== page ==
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The Voice of the Black Community


Going to school in black and white
New book shares DPS desegregation stories
Published Friday, August 18, 2017
by Sarah Magargee, Correspondent

DURHAM – The summer of 1970 was tinged with anticipation for LaHoma Smith Romocki.

The rising eighth-grader in Durham Public Schools awaited the arrival of a letter assigning her to a new school as part of the court-ordered desegregation of schools.

“The knowledge that the unwanted school reassignment was coming hovered over me like a pesky fly, ruining the summer,” Romocki said.

Thousands of envelopes containing one-sentence letters with handwritten school assignments swarmed through the city on Aug. 7, 1970. Romocki was assigned to Whitted Junior High, Durham’s much older, black junior high after having spent the prior two years at the newer, predominantly black Shepard Junior High.

Meanwhile, on the other side of town, white student Cindy Waszak Geary, a rising high school freshman, was sent to the predominantly black Hillside High School, a turn of events that she described as disappointing but not surprising. Both young women were sent to schools they never expected to attend during the crux of desegregation in Durham, and their lives and perspectives on race forever altered.

Many years later Geary and Romocki met through work. A friendship formed, but it was not until a writing class in 2014 that they realized both had attended Hillside High at the same time. As they talked through their experiences during desegregation in the South, the women realized they had strikingly different perspectives about what had happened.

Three years later, and Geary and Romocki have co-authored a memoir told from alternating perspectives of a white and black student attending school during desegregation. Set to be released on Sept. 26, “Going to School in Black and White” examines Geary’s and Romocki’s experiences, how it impacted their lives and how these lessons can apply to the current challenges facing public schools.

A Labor of Love

Researching and writing the book was a major undertaking for the two women, both of whom work full time. It took three years of planning, outlining, soul searching and writing to create the memoir.

Geary moved to Baltimore, Maryland, in 2015, making the joint venture even more challenging. Nevertheless, the women pressed on, determined to create a piece that would appeal to a broad audience and facilitate conversations about race in our country today.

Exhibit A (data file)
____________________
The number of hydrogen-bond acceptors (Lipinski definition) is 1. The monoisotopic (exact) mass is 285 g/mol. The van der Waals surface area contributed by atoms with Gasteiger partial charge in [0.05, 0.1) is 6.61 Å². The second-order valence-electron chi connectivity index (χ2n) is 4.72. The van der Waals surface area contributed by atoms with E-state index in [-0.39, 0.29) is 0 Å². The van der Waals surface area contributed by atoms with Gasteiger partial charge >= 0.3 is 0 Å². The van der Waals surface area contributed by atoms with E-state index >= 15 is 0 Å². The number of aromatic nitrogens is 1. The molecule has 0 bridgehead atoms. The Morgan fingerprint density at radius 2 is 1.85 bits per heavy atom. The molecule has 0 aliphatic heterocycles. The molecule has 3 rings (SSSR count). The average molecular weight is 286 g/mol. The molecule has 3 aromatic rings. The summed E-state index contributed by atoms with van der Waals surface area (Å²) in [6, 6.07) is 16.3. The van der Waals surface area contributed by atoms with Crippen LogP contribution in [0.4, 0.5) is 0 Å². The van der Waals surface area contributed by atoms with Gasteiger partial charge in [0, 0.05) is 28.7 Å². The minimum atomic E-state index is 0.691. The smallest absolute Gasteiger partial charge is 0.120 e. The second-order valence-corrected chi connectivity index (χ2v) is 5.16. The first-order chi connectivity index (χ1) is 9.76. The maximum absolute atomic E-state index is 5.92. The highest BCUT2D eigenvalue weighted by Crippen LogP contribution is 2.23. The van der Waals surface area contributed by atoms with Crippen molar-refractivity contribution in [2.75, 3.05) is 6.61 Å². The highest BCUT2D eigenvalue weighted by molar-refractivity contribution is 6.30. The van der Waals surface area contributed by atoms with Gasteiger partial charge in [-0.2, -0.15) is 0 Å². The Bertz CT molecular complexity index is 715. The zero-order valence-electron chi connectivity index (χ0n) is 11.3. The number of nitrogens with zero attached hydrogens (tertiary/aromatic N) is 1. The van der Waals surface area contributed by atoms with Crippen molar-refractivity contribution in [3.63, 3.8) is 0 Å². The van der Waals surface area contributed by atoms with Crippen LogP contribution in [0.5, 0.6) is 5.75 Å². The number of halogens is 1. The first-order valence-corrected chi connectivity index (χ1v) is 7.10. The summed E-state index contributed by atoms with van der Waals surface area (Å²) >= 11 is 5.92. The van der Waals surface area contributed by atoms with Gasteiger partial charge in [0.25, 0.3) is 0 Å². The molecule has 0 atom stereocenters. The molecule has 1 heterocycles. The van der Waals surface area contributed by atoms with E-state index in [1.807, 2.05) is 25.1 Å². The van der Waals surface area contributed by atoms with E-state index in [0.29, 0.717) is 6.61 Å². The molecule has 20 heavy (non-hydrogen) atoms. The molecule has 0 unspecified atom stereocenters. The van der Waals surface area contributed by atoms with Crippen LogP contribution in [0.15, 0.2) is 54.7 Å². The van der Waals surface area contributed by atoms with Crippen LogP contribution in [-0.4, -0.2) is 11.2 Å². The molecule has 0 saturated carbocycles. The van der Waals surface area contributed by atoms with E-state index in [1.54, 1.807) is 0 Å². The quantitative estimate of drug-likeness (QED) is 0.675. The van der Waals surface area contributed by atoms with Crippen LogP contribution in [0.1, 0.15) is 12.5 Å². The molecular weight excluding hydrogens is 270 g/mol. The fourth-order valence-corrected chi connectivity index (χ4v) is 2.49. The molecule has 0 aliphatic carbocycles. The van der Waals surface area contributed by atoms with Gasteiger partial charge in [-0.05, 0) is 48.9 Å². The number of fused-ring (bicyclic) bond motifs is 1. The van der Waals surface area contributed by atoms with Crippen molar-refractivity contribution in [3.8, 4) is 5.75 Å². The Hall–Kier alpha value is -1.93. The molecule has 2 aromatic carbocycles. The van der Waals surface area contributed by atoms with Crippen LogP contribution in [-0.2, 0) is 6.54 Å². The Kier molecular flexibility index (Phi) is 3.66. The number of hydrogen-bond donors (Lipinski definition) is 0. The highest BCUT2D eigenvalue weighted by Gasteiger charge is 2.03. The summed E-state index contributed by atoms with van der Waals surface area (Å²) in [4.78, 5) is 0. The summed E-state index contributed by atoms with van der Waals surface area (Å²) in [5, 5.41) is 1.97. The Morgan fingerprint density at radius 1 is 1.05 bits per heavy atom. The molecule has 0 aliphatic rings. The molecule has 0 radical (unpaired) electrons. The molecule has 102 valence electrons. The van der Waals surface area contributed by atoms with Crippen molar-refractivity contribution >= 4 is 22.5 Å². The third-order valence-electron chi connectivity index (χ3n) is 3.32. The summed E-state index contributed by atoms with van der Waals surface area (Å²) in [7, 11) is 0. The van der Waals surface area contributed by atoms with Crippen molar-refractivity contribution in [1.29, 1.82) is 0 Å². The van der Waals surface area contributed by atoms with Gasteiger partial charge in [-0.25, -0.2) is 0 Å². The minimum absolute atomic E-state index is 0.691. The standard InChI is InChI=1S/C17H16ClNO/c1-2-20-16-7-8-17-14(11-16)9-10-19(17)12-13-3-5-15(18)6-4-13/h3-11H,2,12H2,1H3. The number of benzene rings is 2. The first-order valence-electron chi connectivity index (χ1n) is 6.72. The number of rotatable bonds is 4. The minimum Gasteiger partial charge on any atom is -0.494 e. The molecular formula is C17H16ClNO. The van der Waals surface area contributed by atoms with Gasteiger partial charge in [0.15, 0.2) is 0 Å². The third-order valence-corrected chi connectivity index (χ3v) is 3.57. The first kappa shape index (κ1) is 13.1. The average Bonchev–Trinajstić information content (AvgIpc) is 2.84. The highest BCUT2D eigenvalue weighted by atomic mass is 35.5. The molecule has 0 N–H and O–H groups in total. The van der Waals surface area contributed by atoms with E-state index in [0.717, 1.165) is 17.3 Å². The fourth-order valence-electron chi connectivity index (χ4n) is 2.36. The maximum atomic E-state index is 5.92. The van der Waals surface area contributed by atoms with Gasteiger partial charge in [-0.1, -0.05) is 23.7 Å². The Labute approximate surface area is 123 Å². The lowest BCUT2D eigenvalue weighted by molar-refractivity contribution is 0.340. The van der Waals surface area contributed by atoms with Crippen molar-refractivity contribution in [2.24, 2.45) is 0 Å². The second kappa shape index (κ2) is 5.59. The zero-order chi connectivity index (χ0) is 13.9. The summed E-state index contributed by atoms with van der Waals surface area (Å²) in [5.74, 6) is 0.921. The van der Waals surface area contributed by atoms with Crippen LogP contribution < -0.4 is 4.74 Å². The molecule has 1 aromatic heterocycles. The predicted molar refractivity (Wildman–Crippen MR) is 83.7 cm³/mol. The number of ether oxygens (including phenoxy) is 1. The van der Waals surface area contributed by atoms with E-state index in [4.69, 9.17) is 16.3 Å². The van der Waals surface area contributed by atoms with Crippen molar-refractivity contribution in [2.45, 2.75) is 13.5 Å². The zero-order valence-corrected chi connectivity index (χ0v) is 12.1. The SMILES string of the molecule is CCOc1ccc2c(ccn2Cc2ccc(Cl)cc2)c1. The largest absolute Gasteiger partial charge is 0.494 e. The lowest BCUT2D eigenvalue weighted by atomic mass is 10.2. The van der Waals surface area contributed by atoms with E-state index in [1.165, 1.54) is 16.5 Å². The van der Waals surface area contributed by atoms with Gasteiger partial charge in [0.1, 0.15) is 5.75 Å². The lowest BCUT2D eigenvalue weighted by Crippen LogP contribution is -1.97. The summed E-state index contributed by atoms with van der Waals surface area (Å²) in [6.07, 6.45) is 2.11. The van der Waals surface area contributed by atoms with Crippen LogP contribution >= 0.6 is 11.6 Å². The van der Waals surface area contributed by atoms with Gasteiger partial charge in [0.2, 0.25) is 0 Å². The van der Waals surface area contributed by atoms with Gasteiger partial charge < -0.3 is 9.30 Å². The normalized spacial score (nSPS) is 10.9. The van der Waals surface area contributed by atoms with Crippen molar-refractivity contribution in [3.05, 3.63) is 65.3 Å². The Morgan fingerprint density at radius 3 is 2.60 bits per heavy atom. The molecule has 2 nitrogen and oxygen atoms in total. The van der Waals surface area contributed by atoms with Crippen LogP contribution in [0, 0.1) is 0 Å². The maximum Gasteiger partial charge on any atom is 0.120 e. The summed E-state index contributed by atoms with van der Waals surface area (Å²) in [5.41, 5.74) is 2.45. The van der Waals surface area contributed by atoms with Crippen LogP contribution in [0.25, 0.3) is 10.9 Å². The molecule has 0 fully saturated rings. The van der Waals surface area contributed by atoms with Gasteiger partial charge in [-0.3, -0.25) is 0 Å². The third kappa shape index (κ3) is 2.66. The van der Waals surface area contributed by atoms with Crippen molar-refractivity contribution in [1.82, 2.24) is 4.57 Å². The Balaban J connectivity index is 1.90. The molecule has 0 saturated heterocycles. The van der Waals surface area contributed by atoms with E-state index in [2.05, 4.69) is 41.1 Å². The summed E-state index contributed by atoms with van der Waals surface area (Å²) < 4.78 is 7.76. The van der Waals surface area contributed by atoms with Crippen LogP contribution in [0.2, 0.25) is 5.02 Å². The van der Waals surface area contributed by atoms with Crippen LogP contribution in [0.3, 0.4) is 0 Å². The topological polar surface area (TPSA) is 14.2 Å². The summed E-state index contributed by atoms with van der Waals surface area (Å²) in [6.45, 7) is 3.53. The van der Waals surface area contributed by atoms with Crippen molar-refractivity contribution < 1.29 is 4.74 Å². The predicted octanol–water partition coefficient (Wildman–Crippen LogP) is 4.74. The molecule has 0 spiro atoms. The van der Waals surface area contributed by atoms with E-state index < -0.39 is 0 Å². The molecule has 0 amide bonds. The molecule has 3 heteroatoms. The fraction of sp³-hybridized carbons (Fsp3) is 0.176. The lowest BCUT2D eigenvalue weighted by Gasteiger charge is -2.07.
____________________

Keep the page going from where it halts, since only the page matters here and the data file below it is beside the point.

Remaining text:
“We spent a lot of time digging deep into our souls,” Geary said. “There were things I remembered one way, but when I started to look harder, I realized it was not like that. There were more complicated feelings about race, education, class and gender than I remembered. A lot of times we would read something the other wrote and say, ‘Oh really? That is how you felt?’ It was eye-opening and liberating to unlock the memories.”

For Romocki, writing the book and working with Geary brought to light a side of desegregation she had never considered – the perspective of the white student.

“I will be honest. It never entered my mind that the white students had a story that was different than mine,” she said. “I have talked about high school with my black classmates and always thought about my experience from my friends and my perspective, but never from that of the white students who were forced to go to a new school.”

Romocki and Geary gained a new appreciation for each other’s experiences and the long-term benefits of integration. Research indicates that the desegregation effort in the ‘70s and ‘80s had positive outcomes and leveled the playing field, with black students showing improved academic performance post-integration and white students performing at the same level.

From their perspective, the benefits of desegregation were long-term, too. “You have these experiences at a young age that give you a sense of openness to people who are not like themselves,” Geary said. “Desegregation didn’t create one big ah-ha moment, but instead it leads me to think a little differently about one situation, then another, and another… It adds up.”

After high school, Romocki attended Duke University, a predominantly white university that had also recently integrated. She admits the desegregation experience unlocked opportunities that she would never have considered had she not attended an integrated high school. Geary attended UNC-Chapel Hill.

The book concludes with both women reflecting on how their experiences 47 years ago parallel with the current state of public education, which is evolving back towards de facto school segregation with the rise of publicly funded charter schools and the slow dismantling of integration policies.

“Today, the Durham Public School district is predominately black,” Romocki said. “I wanted to know where are all the white families are going and what happened to integration? … I think that today we are reverting to the same old practices that the fear of the unknown creates. We try to peel back those fears in the book.”

Added Geary: “I think in a very simple way [this book] shows that this is what we went through, and it was all OK,” Geary said. “We all had a good education with minimal disruption, and then went on to do good things.”



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